Show Me FaceDigging through shelves upon shelves of Fortune Star DVDs in Hong Kong, it’s hard not to feel overwhelmed. There are so many unfamiliar titles. Most are likely to be horrible, even if they look amazing, but sometimes you just have to make that leap of faith. Every now and then a blind purchase could turn out to be something as mad (and maddening) as Under the Rose (1992).


original title: 大咸濕
Hong Kong, 1992, Norman Chan Hok-Yan (Otto Chan)

Under the Rose

Under the Rose is one of a handful of Hong Kong’s seedy forays in the mondo genre. Unlike its mondo contemporaries of decades past, director Otto Chan decides not to travel the globe in search of the eccentricities of other cultures and instead focuses on the sexy stuff in his home town. Hosted by the prolific actor-composer and self-confessed pervert James Wong, and co-hosted by Veronica Choi Yan-Sin – Wong tells us she’s a virgin (okay?) – we’re taken on a stupid trip into the sticky and sleazy world of sex and vice in Hong Kong.

With its ludicrous and unashamedly obnoxious approach to the subject matter, it’s no surprise Otto Chan, Clown Prince of Cat III and director of goofy shit like Stooges in Hong Kong (1992) and Screwball ’94 (1994), is responsible. James Wong suits Chan’s directorial sensibilities, or lack there of, perfectly. Wong hams it up like his life depending on it, eyes bugging from his skull and double-entendres permanently spilling from his grinning lips. The subtitles make for a confusing time in deciphering Wong’s gleefully pervy narration. Actually, it’s not just Wong that gets lost in the translation, as the hysterical scene of phone sex below demonstrates. Geoduck? Clam boy? Constipation?!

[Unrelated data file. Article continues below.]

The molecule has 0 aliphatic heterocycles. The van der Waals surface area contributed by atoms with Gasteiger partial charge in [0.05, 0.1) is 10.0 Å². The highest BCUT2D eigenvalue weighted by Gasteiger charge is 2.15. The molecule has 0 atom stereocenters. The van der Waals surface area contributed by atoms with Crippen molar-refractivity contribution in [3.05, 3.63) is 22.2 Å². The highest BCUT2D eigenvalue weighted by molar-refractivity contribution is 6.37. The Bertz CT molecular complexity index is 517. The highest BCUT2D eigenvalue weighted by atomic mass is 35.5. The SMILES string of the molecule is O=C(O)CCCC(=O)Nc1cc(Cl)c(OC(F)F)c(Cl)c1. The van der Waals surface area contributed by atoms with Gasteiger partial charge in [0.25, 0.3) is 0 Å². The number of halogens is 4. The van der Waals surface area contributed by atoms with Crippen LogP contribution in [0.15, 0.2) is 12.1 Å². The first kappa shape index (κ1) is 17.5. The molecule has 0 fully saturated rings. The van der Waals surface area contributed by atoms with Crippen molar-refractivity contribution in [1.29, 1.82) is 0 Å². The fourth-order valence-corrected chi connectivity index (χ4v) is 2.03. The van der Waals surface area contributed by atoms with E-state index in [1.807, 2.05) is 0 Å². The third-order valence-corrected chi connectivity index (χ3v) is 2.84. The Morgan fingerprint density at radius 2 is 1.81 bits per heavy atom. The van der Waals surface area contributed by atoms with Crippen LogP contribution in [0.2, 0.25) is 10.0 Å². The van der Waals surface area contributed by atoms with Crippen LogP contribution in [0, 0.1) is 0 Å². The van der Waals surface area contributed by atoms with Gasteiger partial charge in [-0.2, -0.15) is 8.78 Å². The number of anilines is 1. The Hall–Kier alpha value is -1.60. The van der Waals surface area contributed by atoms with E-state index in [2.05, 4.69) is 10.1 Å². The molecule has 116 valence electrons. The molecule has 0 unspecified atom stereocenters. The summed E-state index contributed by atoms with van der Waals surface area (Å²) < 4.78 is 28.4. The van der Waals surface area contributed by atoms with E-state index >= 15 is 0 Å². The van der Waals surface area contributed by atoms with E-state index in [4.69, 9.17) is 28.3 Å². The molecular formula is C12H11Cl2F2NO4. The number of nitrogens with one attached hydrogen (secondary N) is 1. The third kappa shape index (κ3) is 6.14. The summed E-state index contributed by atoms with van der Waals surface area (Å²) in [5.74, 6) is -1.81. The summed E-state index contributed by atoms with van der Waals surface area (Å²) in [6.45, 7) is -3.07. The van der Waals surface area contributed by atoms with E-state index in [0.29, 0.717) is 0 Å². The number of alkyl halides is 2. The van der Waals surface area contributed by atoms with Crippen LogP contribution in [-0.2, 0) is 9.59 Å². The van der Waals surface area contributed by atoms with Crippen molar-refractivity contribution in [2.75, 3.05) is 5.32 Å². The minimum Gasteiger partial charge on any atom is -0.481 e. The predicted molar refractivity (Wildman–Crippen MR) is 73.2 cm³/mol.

Wong and Veronica explore a variety of seedy subjects, using a variety of different methods of presentation throughout: reenactments, clearly faked hidden camera footage, long befuddling monologues from Wong, and even the occasional heartbreaking – and possibly real – interview. All are set to throbbing synth-infused tunes. Wong begins by showing us some ancient pornography, flipping through a book of old wood prints. He then shows us a few of his favourite porn stars of yesteryear. Of his favourite, Tina Leung, he tells us, “Many babies cried from starvation through gazing their eyes upon her back then.” Right.

Things get interesting when Wong sends his film crew undercover in an illegal Mongkok porn shop. The hidden camera footage at first appears legitimate, but it soon becomes obvious what we’re seeing is fake when Wong’s undercover agent, who I believe is director Otto Chan, is sent into a room to masturbate with the help of a girl. The camera is perfectly placed on top of a television to capture the scene. No masturbating takes place, but we do see a flash of the dog-fucking porn they’re watching.

The film then dramatises the history of burlesque, strip clubs and… uh… sexy shoe-polishing girls through a series of hysterical reenactments before presenting more supposed hidden camera footage in a modern strip club. We’re shown inside the now demolished Walled City where Wong takes us through a “disgustingly awful time portal” to filthy back alley sex shows where patrons apparently paid big bucks to squeeze boobs (it costs more to use both hands).